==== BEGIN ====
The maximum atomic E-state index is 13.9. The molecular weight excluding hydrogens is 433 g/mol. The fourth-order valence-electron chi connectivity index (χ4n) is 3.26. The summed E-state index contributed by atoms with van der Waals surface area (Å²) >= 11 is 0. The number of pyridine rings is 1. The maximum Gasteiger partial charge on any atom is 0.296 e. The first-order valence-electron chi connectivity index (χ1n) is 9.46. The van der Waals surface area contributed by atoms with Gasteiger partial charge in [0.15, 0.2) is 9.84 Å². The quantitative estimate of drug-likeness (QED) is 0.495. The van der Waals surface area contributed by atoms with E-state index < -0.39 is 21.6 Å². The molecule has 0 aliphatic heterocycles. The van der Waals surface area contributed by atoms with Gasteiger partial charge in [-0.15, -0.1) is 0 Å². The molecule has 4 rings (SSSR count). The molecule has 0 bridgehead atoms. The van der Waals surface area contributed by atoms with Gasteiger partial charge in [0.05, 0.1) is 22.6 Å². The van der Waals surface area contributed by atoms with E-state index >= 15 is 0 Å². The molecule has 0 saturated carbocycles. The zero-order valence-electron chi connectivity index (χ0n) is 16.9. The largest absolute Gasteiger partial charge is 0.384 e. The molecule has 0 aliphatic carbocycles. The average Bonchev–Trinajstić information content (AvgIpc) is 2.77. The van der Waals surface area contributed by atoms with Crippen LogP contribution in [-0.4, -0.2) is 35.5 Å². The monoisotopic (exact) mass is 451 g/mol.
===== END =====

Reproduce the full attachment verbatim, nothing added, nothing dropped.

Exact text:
The maximum atomic E-state index is 13.9. The molecular weight excluding hydrogens is 433 g/mol. The fourth-order valence-electron chi connectivity index (χ4n) is 3.26. The summed E-state index contributed by atoms with van der Waals surface area (Å²) >= 11 is 0. The number of pyridine rings is 1. The maximum Gasteiger partial charge on any atom is 0.296 e. The first-order valence-electron chi connectivity index (χ1n) is 9.46. The van der Waals surface area contributed by atoms with Gasteiger partial charge in [0.15, 0.2) is 9.84 Å². The quantitative estimate of drug-likeness (QED) is 0.495. The van der Waals surface area contributed by atoms with E-state index < -0.39 is 21.6 Å². The molecule has 0 aliphatic heterocycles. The van der Waals surface area contributed by atoms with Gasteiger partial charge in [-0.15, -0.1) is 0 Å². The molecule has 4 rings (SSSR count). The molecule has 0 bridgehead atoms. The van der Waals surface area contributed by atoms with Gasteiger partial charge in [0.05, 0.1) is 22.6 Å². The van der Waals surface area contributed by atoms with E-state index >= 15 is 0 Å². The molecule has 0 saturated carbocycles. The zero-order valence-electron chi connectivity index (χ0n) is 16.9. The largest absolute Gasteiger partial charge is 0.384 e. The molecule has 0 aliphatic carbocycles. The average Bonchev–Trinajstić information content (AvgIpc) is 2.77. The van der Waals surface area contributed by atoms with Crippen LogP contribution in [-0.4, -0.2) is 35.5 Å². The monoisotopic (exact) mass is 451 g/mol.